Speaking out against the privatization of public schools, Albert Shanker, president of the American Federation of Teachers, addressed an audience of approximately 70 people last night at the Graduate School of Education.
"There is no evidence that privatization will bring you anything that's superior," he said.
Shanker cited discontent with the current educational system and the decline in American student's test scores compared with those of students in other countries as the major factors leading to the drive for privatization. He characterized the attitude of the movement as follows: "Because we're falling behind, let's try something radically different that no one has ever tried before."
However, Shanker warned against jumping into privatizing schools without understanding the potential consequences. "I wouldn't just say let's role the dice and maybe this will work," he said.
"The privatization argument is not well thought out," he added.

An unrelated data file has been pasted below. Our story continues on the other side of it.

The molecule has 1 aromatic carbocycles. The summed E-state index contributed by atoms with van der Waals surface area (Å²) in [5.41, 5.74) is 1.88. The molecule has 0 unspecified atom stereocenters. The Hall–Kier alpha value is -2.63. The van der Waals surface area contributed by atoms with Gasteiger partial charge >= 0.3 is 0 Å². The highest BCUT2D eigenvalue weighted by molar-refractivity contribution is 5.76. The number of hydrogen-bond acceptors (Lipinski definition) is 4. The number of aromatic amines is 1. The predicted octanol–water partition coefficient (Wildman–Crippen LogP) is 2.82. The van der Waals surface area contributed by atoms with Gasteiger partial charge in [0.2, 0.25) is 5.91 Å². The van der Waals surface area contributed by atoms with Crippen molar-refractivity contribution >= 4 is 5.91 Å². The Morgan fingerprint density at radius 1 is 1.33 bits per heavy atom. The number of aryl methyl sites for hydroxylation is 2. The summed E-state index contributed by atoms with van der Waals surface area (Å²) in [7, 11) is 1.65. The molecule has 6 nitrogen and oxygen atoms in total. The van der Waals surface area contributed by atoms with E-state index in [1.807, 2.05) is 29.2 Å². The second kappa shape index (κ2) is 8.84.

Shanker said that his own research did not demonstrate any reason to believe that privatization would improve the state of public schools.
"Private school youngsters, if you look at raw results, show they're just slightly ahead," he said. He said that if three percent of children in a public school write well, for example, children in a private school would do roughly one percent better.
Instead of looking towards new methods of dubious efficacy, Shanker suggested that we look towards systems in other countries that have been shown to work. "If we were business people, we would look at the competition and try to see what they're doing that we're not," he said.
Shanker pointed to the regional standards that countries such as France and Germany have as one of the reasons their students fare better scholastically than American students. "[Regional standards] work in other countries, and we don't have such a system," he said.
These standards let students recognize the "clear consequences for success in the future," Shanker said, and--unlike the American system--do not offer an arbitrary measure of success.
Other educational issues Shanker discussed included charter schools. He said that although he originally believed the chartering of schools "would bring out all sorts of creativity," lack of regulations will force a return to outmoded methods of teaching.
The event was sponsored under the Banner of Harvard Education, a forum that frequently discusses controversial topics in education.